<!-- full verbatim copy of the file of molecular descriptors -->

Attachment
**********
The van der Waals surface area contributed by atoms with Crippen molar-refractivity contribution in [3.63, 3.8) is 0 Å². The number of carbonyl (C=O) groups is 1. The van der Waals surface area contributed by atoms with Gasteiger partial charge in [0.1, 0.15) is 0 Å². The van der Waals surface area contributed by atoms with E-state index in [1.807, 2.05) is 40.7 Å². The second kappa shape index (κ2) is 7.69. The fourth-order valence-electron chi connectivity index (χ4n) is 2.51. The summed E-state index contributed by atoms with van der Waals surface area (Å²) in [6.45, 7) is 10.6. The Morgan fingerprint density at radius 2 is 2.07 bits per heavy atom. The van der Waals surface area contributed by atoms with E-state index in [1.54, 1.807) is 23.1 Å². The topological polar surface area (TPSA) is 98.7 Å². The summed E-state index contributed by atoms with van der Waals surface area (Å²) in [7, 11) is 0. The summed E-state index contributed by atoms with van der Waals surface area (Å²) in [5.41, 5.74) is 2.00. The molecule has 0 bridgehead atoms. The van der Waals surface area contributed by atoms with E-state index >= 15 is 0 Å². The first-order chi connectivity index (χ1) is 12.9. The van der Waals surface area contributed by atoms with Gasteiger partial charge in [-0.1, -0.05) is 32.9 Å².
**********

The van der Waals surface area contributed by atoms with Crippen molar-refractivity contribution in [3.63, 3.8) is 0 Å². The number of carbonyl (C=O) groups is 1. The van der Waals surface area contributed by atoms with Gasteiger partial charge in [0.1, 0.15) is 0 Å². The van der Waals surface area contributed by atoms with E-state index in [1.807, 2.05) is 40.7 Å². The second kappa shape index (κ2) is 7.69. The fourth-order valence-electron chi connectivity index (χ4n) is 2.51. The summed E-state index contributed by atoms with van der Waals surface area (Å²) in [6.45, 7) is 10.6. The Morgan fingerprint density at radius 2 is 2.07 bits per heavy atom. The van der Waals surface area contributed by atoms with E-state index in [1.54, 1.807) is 23.1 Å². The topological polar surface area (TPSA) is 98.7 Å². The summed E-state index contributed by atoms with van der Waals surface area (Å²) in [7, 11) is 0. The summed E-state index contributed by atoms with van der Waals surface area (Å²) in [5.41, 5.74) is 2.00. The molecule has 0 bridgehead atoms. The van der Waals surface area contributed by atoms with E-state index >= 15 is 0 Å². The first-order chi connectivity index (χ1) is 12.9. The van der Waals surface area contributed by atoms with Gasteiger partial charge in [-0.1, -0.05) is 32.9 Å².